Music “Trivia” for Musicians

We had an enjoyable Grand Philharmonic Choir annual dinner last evening. However, there has to some kind of better after-dinner activity for a bunch of mildly-inebriated musicians than the sort of “Name That Random No. 1 Hit” type of trivia contest that hundreds of millions of non-musicians also enjoy and at which they undoubtedly do just as well.

How about actually performing some songs? (Duh!) Start with a fake book and a piano, and give out prizes for people who remember and/or figure out suitable introductions, best approximate synth patterns, vocally replicate riffs and guitar solos, add bass lines, bang out some drum fills on a table, get the vocal harmonies right, and so on.

I would REALLY prefer to engage with more than the first three seconds of each song! I can play “Name That Tune” whenever I want with my own iTunes library and with tens of thousands of songs—as opposed to a handful of former top pop hits. Musicians should certainly be able to deal with things other than “lowest common denominators.”

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Carmina Jehanna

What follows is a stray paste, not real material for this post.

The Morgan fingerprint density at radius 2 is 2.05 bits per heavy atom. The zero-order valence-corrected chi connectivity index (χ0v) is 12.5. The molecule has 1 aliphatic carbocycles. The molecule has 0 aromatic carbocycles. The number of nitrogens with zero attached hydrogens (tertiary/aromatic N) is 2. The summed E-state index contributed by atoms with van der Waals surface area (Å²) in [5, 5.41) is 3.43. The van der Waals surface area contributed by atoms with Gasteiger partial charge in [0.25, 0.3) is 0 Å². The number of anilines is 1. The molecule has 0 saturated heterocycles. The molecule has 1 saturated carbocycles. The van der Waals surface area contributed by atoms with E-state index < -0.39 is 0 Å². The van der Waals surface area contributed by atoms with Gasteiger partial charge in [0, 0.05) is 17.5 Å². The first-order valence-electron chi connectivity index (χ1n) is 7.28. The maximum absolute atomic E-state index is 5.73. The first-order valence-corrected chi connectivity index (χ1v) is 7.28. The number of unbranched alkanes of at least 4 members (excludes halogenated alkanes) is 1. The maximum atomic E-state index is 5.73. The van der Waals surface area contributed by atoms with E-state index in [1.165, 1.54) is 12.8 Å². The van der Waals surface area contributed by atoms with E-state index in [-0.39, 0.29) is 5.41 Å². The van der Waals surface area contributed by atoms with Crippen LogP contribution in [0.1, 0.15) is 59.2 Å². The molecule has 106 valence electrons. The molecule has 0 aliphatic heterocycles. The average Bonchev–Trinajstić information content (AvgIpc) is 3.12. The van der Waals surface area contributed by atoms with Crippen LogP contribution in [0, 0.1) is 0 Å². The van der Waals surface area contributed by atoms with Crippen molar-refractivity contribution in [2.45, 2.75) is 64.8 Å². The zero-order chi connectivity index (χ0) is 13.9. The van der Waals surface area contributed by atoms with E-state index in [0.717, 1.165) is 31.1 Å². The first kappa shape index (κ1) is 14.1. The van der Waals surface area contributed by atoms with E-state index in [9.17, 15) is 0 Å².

Carl Dreyer’s silent film The Passion of Joan of Arc (1928) combined with Richard Einhorn’s cantata Voices of Light (1994) was a quite memorable and moving experience in which to sing. I think it could also have been called Carmina JehannaSongs for Joan – with (as in Carl Orff’s Carmina Burana) often-fortississimo choral Latin, olde-tyme versions of one or more modern languages, and, according to the programme notes, Joan’s personal associations apparently being less “saintly” than one might have expected. I also think the cantata (or at least several key parts of it) would have worked just as well as a “progressive rock opera.” The performance featured not only our Grand Philharmonic Choir and the Kitchener-Waterloo Symphony, but also my early-2000s Elora Festival Singers’ “peeps” and others in the TACTUS Vocal Ensemble, all conducted by Mark Vuorinen.